Chickens aren’t fussy when it comes to feeding time. They really couldn’t care less if you dumped their food on the ground, they would still eat and make a lot of mess while doing it!
We supply our flock with feeders so that waste can be minimized, food is kept clean and fresh and we can monitor how much they eat. It also keeps the area cleaner and so discourages mice and rats from setting up camp in or near your coops.
Rats especially carry diseases that can be transmitted to your flock and so they should be actively discouraged.
In this article we are going to look at what your chickens need from a feeder, what makes the perfect feeder and finally, share with you some of our favorite feeders.
The ‘Ideal’ Chicken Feeder
If I drew up a ‘wish list’ of the things the perfect feeder would have, it would go something like this:
- Easy to set-up
- Easy to clean
- Prevents waste and mess
- Pest proof
- Water proof
- Reasonable price
The makers of poultry feeders have addressed most of the wish list items quite successfully I think.
Some feeders are easier than others to set-up but in general they are all quite straightforward.
Again, some are better at preventing waste than others. When you buy a feeder check to make sure there is a small lip at the top of the feeding trough. This is to prevent ‘billing out’ – some breeds will pull the food out onto the floor with their beaks and then kick it all over the place! My bantams are masters at this…
The lip helps to prevent waste and mess in the coop.
Try to ensure that it is easy to take apart for periodic cleaning, along with this is it easy to refill? Another thing to think about is how many hens can access the feeder at the same time? If they can all feed happily at the same time so much the better.
Pest proof feeders are few and far between, but they do exist, we will talk about them later on.
Lastly, if you use a range feeder, is it waterproof? Wet feed is unappetizing and can easily grow mold.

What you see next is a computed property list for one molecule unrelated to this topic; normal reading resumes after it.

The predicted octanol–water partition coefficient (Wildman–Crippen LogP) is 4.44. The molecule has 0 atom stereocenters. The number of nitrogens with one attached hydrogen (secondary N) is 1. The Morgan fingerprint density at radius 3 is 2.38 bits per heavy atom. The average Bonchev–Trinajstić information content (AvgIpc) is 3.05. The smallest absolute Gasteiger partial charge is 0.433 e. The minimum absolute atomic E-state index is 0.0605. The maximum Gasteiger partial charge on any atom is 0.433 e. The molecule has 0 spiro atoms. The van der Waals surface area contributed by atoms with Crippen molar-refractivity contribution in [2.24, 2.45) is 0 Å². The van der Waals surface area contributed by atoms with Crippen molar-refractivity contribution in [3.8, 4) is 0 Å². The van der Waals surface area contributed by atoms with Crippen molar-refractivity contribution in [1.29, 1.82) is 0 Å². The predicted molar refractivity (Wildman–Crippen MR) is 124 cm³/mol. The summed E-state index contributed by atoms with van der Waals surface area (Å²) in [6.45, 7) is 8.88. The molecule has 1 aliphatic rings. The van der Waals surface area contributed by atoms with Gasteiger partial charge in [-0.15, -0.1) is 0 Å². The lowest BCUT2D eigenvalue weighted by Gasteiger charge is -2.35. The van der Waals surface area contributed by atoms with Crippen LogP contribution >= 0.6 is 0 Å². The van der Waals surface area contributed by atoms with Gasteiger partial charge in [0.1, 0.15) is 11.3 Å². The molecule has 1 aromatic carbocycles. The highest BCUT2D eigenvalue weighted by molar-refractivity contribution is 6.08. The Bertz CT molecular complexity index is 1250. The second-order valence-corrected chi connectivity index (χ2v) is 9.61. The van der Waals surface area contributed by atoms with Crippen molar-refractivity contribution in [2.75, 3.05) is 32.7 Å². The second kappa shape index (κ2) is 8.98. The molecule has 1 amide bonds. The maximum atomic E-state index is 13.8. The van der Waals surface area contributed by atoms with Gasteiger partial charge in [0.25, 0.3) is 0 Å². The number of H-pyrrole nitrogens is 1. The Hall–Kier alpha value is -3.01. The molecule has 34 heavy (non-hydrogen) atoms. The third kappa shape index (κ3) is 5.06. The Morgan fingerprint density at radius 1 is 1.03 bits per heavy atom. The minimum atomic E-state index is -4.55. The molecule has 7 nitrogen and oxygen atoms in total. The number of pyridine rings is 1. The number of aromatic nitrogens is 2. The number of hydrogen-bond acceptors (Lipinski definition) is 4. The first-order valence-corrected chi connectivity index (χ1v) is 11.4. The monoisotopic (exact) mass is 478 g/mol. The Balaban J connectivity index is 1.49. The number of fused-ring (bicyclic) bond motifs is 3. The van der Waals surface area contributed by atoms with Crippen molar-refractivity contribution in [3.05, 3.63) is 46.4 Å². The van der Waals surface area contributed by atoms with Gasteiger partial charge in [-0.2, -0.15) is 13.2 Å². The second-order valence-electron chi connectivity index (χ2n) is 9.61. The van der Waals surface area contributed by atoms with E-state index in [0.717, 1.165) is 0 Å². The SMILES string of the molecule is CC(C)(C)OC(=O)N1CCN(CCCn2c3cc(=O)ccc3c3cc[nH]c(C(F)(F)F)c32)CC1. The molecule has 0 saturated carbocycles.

With all of these things in mind, let’s now take a look at the materials used in chicken feeders and then a look at the feeders themselves.
|Grandpa’s Feeders Automatic Chicken Feeder||Galvanized Steel||
|Miller Galvanized Hanging Poultry Feeder||Galvanized Steel||
|Automatic Treadle Feeder||Galvanized Steel||
|Little Giant Farm Range Feeder||Galvanized Steel||
|Little Giant Plastic Hanging Poultry Feeder||Plastic||
|Pest Proof Chicken Feeder||Plastic||
Chicken Feeder: Plastic Vs Metal
Materials generally fall into two categories: metal or plastic.
Interestingly metal is becoming harder to find, however, in my experience, they far outlast their plastic counterparts.
Plastic is becoming more common because it is cheap to mass produce; a great bonus for manufacturers.
It’s also easy to clean and maintain. It is quite durable and will last a long time, but even plastic will ‘dry rot’ eventually.
Harsh winters are hard on plastic feeders. The plastic becomes brittle and will break or crack. Sun too, can have a detrimental effect – the coloring of the plastic will bleach out and very strong sunlight can cause feeders to crack eventually too.
However, both types will see you through a couple of years at least before you have to replace them.
Types of Feeder Available
There are such things as ‘treadle’ feeders which work a bit differently. The hen has to learn to stand on the platform to open the box. When she opens the box the feed is inside the container.
Hens quickly learn how to operate this type of feeder and ‘self-feed’.
The beauty of this feeder is that it is effective at keeping out small vermin such as rats and mice and the feeders are usually waterproof.
Raccoons however, are very smart and can quickly learn how to access the food, so this type of feeder should not be left where it can be accessed by other animals unless you have a locking device on it.
|The Best Hanging (Gravity) Feeder|